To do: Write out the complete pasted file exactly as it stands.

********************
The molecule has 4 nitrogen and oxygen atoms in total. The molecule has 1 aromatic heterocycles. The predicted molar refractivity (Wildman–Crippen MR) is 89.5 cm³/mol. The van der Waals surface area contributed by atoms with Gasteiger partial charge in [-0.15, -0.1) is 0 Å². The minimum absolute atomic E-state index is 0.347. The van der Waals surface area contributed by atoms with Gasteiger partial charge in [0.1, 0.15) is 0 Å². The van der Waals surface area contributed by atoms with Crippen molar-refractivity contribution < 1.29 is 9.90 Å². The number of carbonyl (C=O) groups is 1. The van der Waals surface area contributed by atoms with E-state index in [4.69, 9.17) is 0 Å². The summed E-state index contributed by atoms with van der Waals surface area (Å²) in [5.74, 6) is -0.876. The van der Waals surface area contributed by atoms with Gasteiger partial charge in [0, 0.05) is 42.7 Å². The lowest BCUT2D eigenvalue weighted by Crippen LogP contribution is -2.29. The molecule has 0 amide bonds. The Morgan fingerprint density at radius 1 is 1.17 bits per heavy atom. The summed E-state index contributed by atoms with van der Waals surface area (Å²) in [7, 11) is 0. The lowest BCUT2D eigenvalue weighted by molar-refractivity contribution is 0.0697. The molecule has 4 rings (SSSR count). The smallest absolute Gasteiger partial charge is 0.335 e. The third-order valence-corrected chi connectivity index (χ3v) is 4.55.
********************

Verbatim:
The molecule has 4 nitrogen and oxygen atoms in total. The molecule has 1 aromatic heterocycles. The predicted molar refractivity (Wildman–Crippen MR) is 89.5 cm³/mol. The van der Waals surface area contributed by atoms with Gasteiger partial charge in [-0.15, -0.1) is 0 Å². The minimum absolute atomic E-state index is 0.347. The van der Waals surface area contributed by atoms with Gasteiger partial charge in [0.1, 0.15) is 0 Å². The van der Waals surface area contributed by atoms with Crippen molar-refractivity contribution < 1.29 is 9.90 Å². The number of carbonyl (C=O) groups is 1. The van der Waals surface area contributed by atoms with E-state index in [4.69, 9.17) is 0 Å². The summed E-state index contributed by atoms with van der Waals surface area (Å²) in [5.74, 6) is -0.876. The van der Waals surface area contributed by atoms with Gasteiger partial charge in [0, 0.05) is 42.7 Å². The lowest BCUT2D eigenvalue weighted by Crippen LogP contribution is -2.29. The molecule has 0 amide bonds. The Morgan fingerprint density at radius 1 is 1.17 bits per heavy atom. The summed E-state index contributed by atoms with van der Waals surface area (Å²) in [7, 11) is 0. The lowest BCUT2D eigenvalue weighted by molar-refractivity contribution is 0.0697. The molecule has 4 rings (SSSR count). The smallest absolute Gasteiger partial charge is 0.335 e. The third-order valence-corrected chi connectivity index (χ3v) is 4.55.